Let’s say Washington bites the bullet this April, makes a last-ditch run at the playoffs with Ribeiro and can’t re-sign him or just lets him go after the season. Who takes his place? The free-agent center list is…um, paltry. Patrik Elias is 36 and it’s hard to imagine him leaving New Jersey after all these years. Anaheim’s Saku Koivu is 38 and not a top-six player at this point in his career. Minnesota’s Matt Cullen (five goals, 17 assists) is 36. Toronto’s Tyler Bozak (nine goals, 11 assists) is in his prime at 27 and centering a star winger in Phil Kessel. But he isn’t exactly a two-way player and the Leafs will probably fight to keep him anyway. Derek Roy (4 goals, 16 assists) is an option from Dallas and only 29  – though he has a checkered injury history, as does St. Louis’ Andy McDonald (3 goals, 10 assists), who is also 35. And none of those players are the offensive force that Ribeiro is right now.

That leaves a trade option. But teams will extract a steep price for anyone approaching a first or second-line center. Let’s say Colorado accepted that Ryan O’Reilly – who finally ended a hold out from the Avalanche on March 1 when they matched an offer sheet he signed with Calgary – and Matt Duchene are its two centers of the future and wanted to shed No. 1 center Paul Stastny’s salary and balance their lines. He’s young at 27, but has a $6.6 million cap hit and is a free agent after the 2013-14 season.

Perfect, right? What would the Avalanche want for a player of that caliber? Likely Washington’s first-round pick in the loaded 2013 draft – possibly a top 10 selection, if not higher – and either an NHL roster player or one of the top prospects listed in the next question. Stastny is a fine player with 53 points or more in five of the six seasons he has stayed healthy. He has topped 70 points three times. But Colorado isn’t just giving him away even if it does have depth at that position.

That was just pulling a name out of hat. Not reporting Washington is even interested in Stastny. But there are other players the Caps could target from teams with either center depth or a top center prospect on the way. The price for anyone under contract for three or more years would be substantial. There’s a reason it took McPhee three years to replace star center Sergei Fedorov, who himself was past his prime when he joined Washington in 2008, though still an effective player.

4. What prospects are in the system?

Obviously, some good ones. Evgeny Kuznetsov might be the best player in the world outside of the NHL right now. He had 19 goals and 25 assists in the KHL at age 20. But he is under contract for another season to Traktor Chelyabinsk and wants the exposure playing back home will give him as Russia puts together its team for next February’s Winter Olympics in Sochi. Does the organization see Kuznetsov as a center? That’s the first evaluation that must be made.

And if it does see him there, can he contribute at a high level as a rookie in 2014-15 or at least before the core group of current players, led by Ovechkin, ages? How confident is the club that Kuznetsov will finally deem himself ready for the NHL? He could actually play in Washington as soon as next March once the Olympics and the KHL season end. Traktor Chelyabinsk was a playoff team this year and if that happens again it could be late in the 2013-14 season before he’d be eligible. If the Caps do expect Kuznetsov at the end of next season – and they still have to sign him to an entry-level deal – then McPhee and his staff could always choose a cheaper option at center for five months and spread that money elsewhere around the roster.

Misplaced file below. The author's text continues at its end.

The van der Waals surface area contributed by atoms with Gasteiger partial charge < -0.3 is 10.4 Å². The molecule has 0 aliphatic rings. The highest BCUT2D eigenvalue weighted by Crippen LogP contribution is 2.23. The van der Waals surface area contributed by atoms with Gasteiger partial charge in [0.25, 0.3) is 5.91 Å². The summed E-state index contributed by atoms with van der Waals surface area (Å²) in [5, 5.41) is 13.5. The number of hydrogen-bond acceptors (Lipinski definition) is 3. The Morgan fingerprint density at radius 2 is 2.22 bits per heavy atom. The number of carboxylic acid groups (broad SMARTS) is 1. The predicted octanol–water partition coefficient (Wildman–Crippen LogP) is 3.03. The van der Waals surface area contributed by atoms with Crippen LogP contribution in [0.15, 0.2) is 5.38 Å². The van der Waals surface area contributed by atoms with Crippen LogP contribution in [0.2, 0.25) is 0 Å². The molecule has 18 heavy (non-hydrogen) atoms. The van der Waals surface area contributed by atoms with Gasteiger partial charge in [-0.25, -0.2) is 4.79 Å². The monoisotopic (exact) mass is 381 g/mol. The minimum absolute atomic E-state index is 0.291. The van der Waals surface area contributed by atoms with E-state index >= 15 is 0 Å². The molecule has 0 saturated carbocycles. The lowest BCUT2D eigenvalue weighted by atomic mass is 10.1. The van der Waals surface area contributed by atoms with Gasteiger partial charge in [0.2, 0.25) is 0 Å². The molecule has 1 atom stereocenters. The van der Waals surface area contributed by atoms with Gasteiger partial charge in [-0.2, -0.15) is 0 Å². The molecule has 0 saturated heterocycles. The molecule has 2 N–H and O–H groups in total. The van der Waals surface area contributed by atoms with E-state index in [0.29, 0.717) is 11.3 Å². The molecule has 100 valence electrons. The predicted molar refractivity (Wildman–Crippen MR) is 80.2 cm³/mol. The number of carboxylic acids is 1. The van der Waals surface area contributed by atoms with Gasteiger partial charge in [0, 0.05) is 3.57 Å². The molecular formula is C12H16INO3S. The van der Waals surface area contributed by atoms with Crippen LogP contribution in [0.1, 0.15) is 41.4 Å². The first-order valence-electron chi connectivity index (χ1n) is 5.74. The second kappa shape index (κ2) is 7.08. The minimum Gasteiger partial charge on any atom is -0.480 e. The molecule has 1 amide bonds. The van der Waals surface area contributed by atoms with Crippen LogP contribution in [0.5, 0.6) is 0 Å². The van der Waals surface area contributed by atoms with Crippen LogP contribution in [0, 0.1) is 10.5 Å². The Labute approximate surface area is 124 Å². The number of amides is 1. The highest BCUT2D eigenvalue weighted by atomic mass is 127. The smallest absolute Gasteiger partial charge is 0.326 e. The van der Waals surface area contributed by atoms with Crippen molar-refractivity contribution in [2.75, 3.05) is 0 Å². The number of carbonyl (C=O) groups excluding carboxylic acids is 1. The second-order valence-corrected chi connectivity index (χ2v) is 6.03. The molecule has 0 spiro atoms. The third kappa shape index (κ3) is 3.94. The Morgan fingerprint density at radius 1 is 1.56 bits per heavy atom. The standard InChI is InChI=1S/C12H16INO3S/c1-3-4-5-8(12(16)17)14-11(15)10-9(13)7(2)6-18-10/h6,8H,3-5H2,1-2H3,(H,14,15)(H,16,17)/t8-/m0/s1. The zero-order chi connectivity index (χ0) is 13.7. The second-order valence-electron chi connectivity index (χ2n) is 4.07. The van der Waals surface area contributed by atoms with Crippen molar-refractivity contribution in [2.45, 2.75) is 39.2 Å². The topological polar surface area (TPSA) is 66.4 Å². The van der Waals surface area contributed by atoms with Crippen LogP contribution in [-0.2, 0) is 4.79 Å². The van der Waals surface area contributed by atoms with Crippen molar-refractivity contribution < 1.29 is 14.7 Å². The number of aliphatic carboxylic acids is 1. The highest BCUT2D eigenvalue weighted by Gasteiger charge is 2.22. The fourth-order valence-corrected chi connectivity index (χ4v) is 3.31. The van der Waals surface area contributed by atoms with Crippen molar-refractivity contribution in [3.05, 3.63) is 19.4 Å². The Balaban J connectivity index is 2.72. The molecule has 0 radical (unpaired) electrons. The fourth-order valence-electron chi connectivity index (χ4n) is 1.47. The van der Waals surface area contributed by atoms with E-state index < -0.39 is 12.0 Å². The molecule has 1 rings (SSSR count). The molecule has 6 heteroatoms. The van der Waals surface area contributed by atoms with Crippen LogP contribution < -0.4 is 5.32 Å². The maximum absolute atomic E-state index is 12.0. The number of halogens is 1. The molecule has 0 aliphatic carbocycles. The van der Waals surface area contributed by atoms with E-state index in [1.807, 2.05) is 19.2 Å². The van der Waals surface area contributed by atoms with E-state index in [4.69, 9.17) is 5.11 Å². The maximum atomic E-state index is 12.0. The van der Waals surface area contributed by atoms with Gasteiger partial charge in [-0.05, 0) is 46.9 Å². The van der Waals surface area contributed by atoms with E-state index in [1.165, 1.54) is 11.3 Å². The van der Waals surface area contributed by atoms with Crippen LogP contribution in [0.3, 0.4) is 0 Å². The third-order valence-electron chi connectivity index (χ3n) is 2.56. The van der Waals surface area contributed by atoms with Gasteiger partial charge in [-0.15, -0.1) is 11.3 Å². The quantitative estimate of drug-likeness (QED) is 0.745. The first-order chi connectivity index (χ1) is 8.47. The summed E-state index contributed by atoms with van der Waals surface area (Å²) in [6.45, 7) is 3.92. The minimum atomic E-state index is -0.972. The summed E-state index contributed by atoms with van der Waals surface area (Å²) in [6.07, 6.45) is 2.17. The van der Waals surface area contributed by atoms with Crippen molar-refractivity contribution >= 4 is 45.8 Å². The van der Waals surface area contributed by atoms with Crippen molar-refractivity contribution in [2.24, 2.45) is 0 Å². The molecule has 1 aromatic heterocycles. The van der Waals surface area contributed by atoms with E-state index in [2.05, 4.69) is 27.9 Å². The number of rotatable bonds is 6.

But after Kuznetsov Washington is light on center prospects – and certainly no one who could hope to replace Ribeiro in the short term. The Hockey News’ annual list of the team’s top prospects includes Filip Forseberg, Tom Wilson and Riley Barber – all right wings – and goalie Philipp Grubauer, who has already made his NHL debut and is currently at AHL Hershey.

5. When do the Caps have to decide Ribeiro’s fate?

Timing is the other issue here. Isn’t it always? The trade deadline is April 3. That’s Wednesday. That isn’t much of a window to hammer out an extension, though it’s possible if they are far enough along it could happen. RDS, however, reported Wednesday that Washington’s initial offer was three years, $14 million. That number didn’t come out of thin air. Can the gap between that initial figure and what Ribeiro wants be bridged quickly?

Some of this depends on results this weekend.  Lose a pair of games at Philadelphia and Buffalo and a postseason berth seems unlikely with 13 left. Win them both – or even split – and you are still alive. Would McPhee punt a potential playoff berth and deal Ribeiro to a contender? If not, he has to be willing to let him walk for nothing. Washington did just that with forward Alex Semin last year and still appears comfortable with that decision. McPhee’s history suggests he values flexibility.

The other question: What exactly is Ribeiro bringing back in a trade? This isn’t even a regular year where you could reasonably expect 20 games from a rental and a playoff series. Thanks to the lockout you might be down to 11 or 12 games and a playoff series. Is that worth a first-round draft pick? Maybe. Much more than that? Unlikely. Jarome Iginla, a 35-year-old star winger who is headed to free agency, was just traded by Calgary to Pittsburgh for two low-level prospects and a draft pick that will be at the end of the first round

Any hopes of acquiring a true top prospect are unreasonable. NHL teams don’t part with cost-controlled potential stars for a mere rental – no matter how good a season he is having. At least smart ones don’t. Maybe McPhee finds the dummy in the group and swindles him. Good luck with that.

The Caps could try to split the difference. Keep Ribeiro, but trade his contract rights just before free agency opens. The return will be even lower, but you could probably get a mid-round pick. They could also hope the lowered salary cap tanks the market – ask former Washington goalie Tomas Vokoun about that – and hope Ribeiro liked it enough here to return to D.C. at a reasonable price. But that doesn’t often happen to a productive offensive player and reason is rarely found on the open market. It is an important, tricky decision that will likely leave Washington’s front office with some sleepless nights between now and Wednesday.